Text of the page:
The refugee coordinator of the German government has called on the states to deport more rejected asylum-seekers. He also defended the EU-Turkey migrant deal, which has been slammed by human rights agencies.
Peter Altmaier told newspapers of the Funke Media group that German states should be trying in 2016 to double the number of deportations of asylum-seekers whose application have been rejected.
"Last year, we had 37,220 voluntary returnees and 22,200 deportees," he said. "A realistic dimension for 2016 would be a doubling of these figures. That's where the states must take action."
Altmaier, who is also chancellery minister to Angela Merkel, said that the Federal Office for Migration and Refugees was currently deciding on more than 50,000 cases per month, with more than a third of applications rejected.
"We must ensure that the number of repatriations greatly increases," he added.
Altmaier also defended the recently sealed EU-Turkey agreement on migrants, which entered into force on Monday. The pact, which means that migrants who have reached Greece over the Mediterranean can be taken back to Turkey, has been vehemently criticized by several human rights organizations.
"Our goal was and is to clearly reduce the number of refugees," said Altmaier, adding: "That seems to be happening."
Greek authorities have already sent more than 400 refugees who do not meet asylum criteria back to Turkey since the agreement went into force. The pact foresees that one Syrian refugee will be taken into the EU for every one returned to Turkey, though the total number is to be restricted to just 72,000 - far fewer than the 108,000 a year recommended by international aid agencies to ensure the burden is fairly distributed throughout the world.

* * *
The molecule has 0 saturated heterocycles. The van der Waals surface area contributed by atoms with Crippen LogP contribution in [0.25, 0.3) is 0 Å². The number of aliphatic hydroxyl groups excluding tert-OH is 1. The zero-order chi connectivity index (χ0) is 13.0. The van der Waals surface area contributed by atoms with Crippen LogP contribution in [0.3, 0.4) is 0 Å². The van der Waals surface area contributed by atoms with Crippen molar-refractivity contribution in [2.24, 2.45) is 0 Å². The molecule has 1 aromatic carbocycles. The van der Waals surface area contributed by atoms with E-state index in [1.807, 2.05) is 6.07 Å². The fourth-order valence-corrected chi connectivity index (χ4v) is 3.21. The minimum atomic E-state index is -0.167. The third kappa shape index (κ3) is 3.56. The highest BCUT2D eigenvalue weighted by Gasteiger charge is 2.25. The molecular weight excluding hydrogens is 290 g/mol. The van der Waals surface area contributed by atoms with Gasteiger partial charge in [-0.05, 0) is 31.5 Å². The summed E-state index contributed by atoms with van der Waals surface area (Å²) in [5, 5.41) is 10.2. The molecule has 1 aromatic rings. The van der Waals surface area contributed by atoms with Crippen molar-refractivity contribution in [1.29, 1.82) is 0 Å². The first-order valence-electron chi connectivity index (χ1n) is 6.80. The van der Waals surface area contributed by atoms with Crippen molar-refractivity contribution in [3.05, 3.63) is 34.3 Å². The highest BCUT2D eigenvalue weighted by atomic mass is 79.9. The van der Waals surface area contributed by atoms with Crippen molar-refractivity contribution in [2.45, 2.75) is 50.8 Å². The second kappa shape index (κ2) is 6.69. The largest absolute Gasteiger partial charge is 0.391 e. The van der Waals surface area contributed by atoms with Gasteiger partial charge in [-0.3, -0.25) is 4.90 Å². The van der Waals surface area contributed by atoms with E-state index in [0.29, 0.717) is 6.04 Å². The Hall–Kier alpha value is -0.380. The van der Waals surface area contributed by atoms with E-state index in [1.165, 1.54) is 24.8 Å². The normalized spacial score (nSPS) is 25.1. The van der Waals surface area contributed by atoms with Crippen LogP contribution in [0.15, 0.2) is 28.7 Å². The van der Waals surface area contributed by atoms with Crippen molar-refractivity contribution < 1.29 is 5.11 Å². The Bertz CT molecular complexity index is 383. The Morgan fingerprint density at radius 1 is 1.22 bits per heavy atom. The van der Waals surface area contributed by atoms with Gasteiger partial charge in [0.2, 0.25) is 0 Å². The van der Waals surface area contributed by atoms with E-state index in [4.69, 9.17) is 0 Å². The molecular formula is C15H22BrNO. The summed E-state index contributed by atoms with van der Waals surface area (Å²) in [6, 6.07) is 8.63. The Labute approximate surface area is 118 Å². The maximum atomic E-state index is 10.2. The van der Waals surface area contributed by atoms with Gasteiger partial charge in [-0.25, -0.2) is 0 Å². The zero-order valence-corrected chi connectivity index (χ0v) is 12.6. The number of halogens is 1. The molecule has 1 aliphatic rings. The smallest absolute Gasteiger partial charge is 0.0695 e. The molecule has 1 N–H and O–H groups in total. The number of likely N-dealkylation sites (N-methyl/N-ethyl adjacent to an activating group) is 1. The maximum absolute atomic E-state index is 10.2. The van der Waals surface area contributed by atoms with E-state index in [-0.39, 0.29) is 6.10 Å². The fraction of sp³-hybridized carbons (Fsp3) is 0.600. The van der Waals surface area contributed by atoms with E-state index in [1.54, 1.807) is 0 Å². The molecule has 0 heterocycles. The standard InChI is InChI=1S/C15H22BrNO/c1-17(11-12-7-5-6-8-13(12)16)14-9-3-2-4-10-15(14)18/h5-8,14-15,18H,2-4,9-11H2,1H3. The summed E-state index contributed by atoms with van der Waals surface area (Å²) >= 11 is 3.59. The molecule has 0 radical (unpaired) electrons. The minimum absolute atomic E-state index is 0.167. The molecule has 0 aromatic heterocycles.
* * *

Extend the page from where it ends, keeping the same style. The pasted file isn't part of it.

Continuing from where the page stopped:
Libya as partner?
Chancellor Angela Merkel has meanwhile said that she was seeking a similar agreement with Libya, which, like Turkey, often serves as a springboard to Europe for refugees, most of them Africans and Arabs.
"We now have before us the task of achieving such cooperation with Libya," Merkel told state CDU delegates in Berlin on Friday.
"For a few days, we have had a unity government that has finally arrived in Tripoli," she said, referring to the UN-mediated transitional government that has been installed in a bid to establish some form of political stability in the war-ravaged country.
"Whether we can bring some order and guidance to the refugee route to Italy will depend on whether we succeed in making sensible agreements with Libya, as we have done with Turkey," she said.
Earlier, German Interior Minister Thomas de Maizière, who also belongs to Merkel's Christian Democrats, said he was expecting a large number of refugees to come from Africa. He said numbers could be well above the 200,000 sub-Saharan Africans who Development Minister Gerd Müller estimates are waiting in Libya to travel to Europe.
Libya has been in a state of profound lawlessness since the ouster of longtime dictator Moammar Gadhafi five years ago.
More migrant drownings
Despite the increasing deterrents to enter Europe, including several border closures on the route through the Balkans that was often used by migrants wanting to head from Greece to more northern countries such as Germany and Sweden, some are still undertaking the often perilous voyage across the Mediterranean.
Greece's coast guard said on Saturday that five migrants - four women and a child - drowned when their small plastic boat capsized northeast of the island of Samos, close to the Turkish coast. Five other migrants were rescued, it said.
Greek authorities said 149 migrants had reached the islands of Lesbos, Samos and Chios in the 24 hours to Friday morning.
tj/jlw (AP, Reuters, AFP)